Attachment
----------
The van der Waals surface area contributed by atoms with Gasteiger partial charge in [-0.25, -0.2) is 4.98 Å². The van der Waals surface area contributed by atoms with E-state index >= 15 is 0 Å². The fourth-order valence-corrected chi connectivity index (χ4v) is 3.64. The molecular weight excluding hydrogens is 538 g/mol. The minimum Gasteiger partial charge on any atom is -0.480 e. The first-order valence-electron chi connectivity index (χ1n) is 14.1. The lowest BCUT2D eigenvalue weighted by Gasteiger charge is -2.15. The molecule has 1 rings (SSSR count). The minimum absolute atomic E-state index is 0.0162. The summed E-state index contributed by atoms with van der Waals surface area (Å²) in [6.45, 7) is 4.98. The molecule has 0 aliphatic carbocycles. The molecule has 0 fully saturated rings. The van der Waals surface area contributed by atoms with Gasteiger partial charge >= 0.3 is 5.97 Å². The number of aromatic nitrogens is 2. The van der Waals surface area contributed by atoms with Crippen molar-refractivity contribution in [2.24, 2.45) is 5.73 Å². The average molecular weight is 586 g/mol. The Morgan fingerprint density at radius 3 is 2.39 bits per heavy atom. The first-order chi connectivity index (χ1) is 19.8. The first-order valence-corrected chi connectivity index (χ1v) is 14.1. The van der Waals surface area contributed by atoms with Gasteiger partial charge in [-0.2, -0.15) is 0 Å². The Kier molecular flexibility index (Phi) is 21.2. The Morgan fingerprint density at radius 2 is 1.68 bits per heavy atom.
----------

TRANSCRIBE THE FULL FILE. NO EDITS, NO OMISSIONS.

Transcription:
The van der Waals surface area contributed by atoms with Gasteiger partial charge in [-0.25, -0.2) is 4.98 Å². The van der Waals surface area contributed by atoms with E-state index >= 15 is 0 Å². The fourth-order valence-corrected chi connectivity index (χ4v) is 3.64. The molecular weight excluding hydrogens is 538 g/mol. The minimum Gasteiger partial charge on any atom is -0.480 e. The first-order valence-electron chi connectivity index (χ1n) is 14.1. The lowest BCUT2D eigenvalue weighted by Gasteiger charge is -2.15. The molecule has 1 rings (SSSR count). The minimum absolute atomic E-state index is 0.0162. The summed E-state index contributed by atoms with van der Waals surface area (Å²) in [6.45, 7) is 4.98. The molecule has 0 aliphatic carbocycles. The molecule has 0 fully saturated rings. The van der Waals surface area contributed by atoms with Gasteiger partial charge >= 0.3 is 5.97 Å². The number of aromatic nitrogens is 2. The van der Waals surface area contributed by atoms with Crippen molar-refractivity contribution in [2.24, 2.45) is 5.73 Å². The average molecular weight is 586 g/mol. The Morgan fingerprint density at radius 3 is 2.39 bits per heavy atom. The first-order chi connectivity index (χ1) is 19.8. The first-order valence-corrected chi connectivity index (χ1v) is 14.1. The van der Waals surface area contributed by atoms with Gasteiger partial charge in [-0.2, -0.15) is 0 Å². The Kier molecular flexibility index (Phi) is 21.2. The Morgan fingerprint density at radius 2 is 1.68 bits per heavy atom.